The video of ‘In A Quiet Room’ was praised for its elegant aesthetics. Toshi Kaneiwa, the director gave a deep sensual visualization to your music with an artistic twist. How did this collaboration come about and should we expect more in the future?
Toshi is a very close friend he has a great eye and sense of sensuality for the music we hope to work with him again, it came about with his own vision and letting him be free to take his imagination wherever it was going and he took every note and put it into a very beautiful video, we’d like to work with a lot more in the future!
I believe that Hayato Nakao, your bassist, has started being a significant influence in your creative process. From the beginning of the band, Daniel and Danny Chavis, as not only brothers but also identical twins, worked together by building a mutual perspective for your music. Do you feel that you will still be changing?
Hayato Nakao joined us back in 1997 as Apollo Heights we both play bass and guitar but he is a master on the bass, and we constantly make beats and tracks whenever we have the chance we do it more than ever these days he is a great person to play with and also a good cook. Original drummer Marvin Levi is back in the fold as well and is doing some live programming and drumming as well which make live format really great.
My brother and I started the band back in 1984-85 he was in a professional r&b band and I was playing in church until I was fired for playing too loud. We built the mutual idea of the band through the years from hanging around the local music scene in my home town of Raleigh NC and Chapel Hill with ex bassist Joe Boyle, I think the sound will continue to change as it should because we have grown with it so long and never let go the desire to see it grow as it has now, back in the day you couldn’t give it away because of grunge music, much like us Anton Newcombe of The Brian Jonestown Massacre has the same kinda story they never gave up despite what they’ve been through and look how every one is enjoying their music now , I think it’s groovy.
Leonard Skully Records, your new label, is based in the UK. What made you decide to release music there? Who is behind this label?
Dom Jam in Manchester had a band called Krack we played at a few years back and he really liked us so we kept in contact and never lost contact he’s salt of the earth one of the best people we worked with since we started playing music, we decided to release music there because it seemed that people were into it more over there and in Canada as well bands like B-17 and Magic Shoppe, Your 33 Black Angels, Dyr Faser are but a few of the many groups pushing the envelope, this is a very good time to be around kinda like the 60’s for me with trump and all rednecks popping up here and there let the good times roll my brother.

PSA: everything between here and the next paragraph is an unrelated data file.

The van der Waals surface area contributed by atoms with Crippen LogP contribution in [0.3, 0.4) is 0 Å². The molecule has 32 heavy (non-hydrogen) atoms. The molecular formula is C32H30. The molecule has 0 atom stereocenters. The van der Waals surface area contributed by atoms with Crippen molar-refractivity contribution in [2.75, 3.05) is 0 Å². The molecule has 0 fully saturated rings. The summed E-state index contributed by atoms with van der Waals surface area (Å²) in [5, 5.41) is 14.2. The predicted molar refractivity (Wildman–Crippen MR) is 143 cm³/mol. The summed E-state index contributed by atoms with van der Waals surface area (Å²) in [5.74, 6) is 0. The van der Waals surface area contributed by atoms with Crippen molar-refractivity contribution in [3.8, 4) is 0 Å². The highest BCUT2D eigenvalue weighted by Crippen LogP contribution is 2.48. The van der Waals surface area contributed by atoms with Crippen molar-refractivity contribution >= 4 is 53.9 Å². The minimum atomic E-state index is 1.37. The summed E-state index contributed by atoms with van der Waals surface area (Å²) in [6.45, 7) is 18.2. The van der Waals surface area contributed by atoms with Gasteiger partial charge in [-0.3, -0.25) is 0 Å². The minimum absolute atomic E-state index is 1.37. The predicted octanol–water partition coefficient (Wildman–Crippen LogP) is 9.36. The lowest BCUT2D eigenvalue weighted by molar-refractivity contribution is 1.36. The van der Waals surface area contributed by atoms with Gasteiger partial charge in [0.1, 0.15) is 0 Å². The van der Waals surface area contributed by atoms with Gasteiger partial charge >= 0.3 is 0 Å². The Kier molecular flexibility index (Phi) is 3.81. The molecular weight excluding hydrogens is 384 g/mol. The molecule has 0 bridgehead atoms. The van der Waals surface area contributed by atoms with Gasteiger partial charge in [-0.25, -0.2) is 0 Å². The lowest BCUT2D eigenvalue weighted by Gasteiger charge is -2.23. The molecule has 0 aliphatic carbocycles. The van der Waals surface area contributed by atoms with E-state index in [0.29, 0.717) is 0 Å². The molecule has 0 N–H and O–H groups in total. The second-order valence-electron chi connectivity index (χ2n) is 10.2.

Last summer you visited many European cities as part of your tour. What happened there? What is happening now with your live shows?
Europe was a dream come true, it’s everything I thought it would be I loved everything about it and they loved us, we played Spain, France. Portugal, Italy, England nothing but love for the music was received as if we didn’t skip a beat, people wondering why we hadn’t been there earlier in our career, we are going to start work on our live stuff sometimes after the new year we may add Alex Cox (bass) who played with us back in 1997 and possibly Micah Gaugh on keyboard and saxophone if time permits.
I have the feeling that in the USA there is a debate whether NYC, Austin or Portland has the most vivid indie music scene. Can you please describe the indie scene of NYC and how did you find yourself connected with small hubs all around the USA?
Well unfortunately I never thought we fit into any scene here in NYC because of the sound or we weren’t cool or hipster enough or for simple fact we never really cared to fit in.
After years of being told you don’t belong in something we are kind of numb to it all and just play and go where people like us fortunately this sound is around again and why not enjoy it while we can? We haven’t toured as this version of The Veldt in the USA so I wouldn’t know quite yet although we played Austin last summer at psych fest courtesy of the Robert Bartholomew and the BJM Austin seemed to have a lot going on it was cool there, I haven’t been to Portland yet but I heard great things, there are a lot of great bands coming out here in the US I look forward to seeing and playing with them all.
Photo credits: Ed Marshall (1st one), Alexander Kretov (2nd one), Marine Perven (3rd one)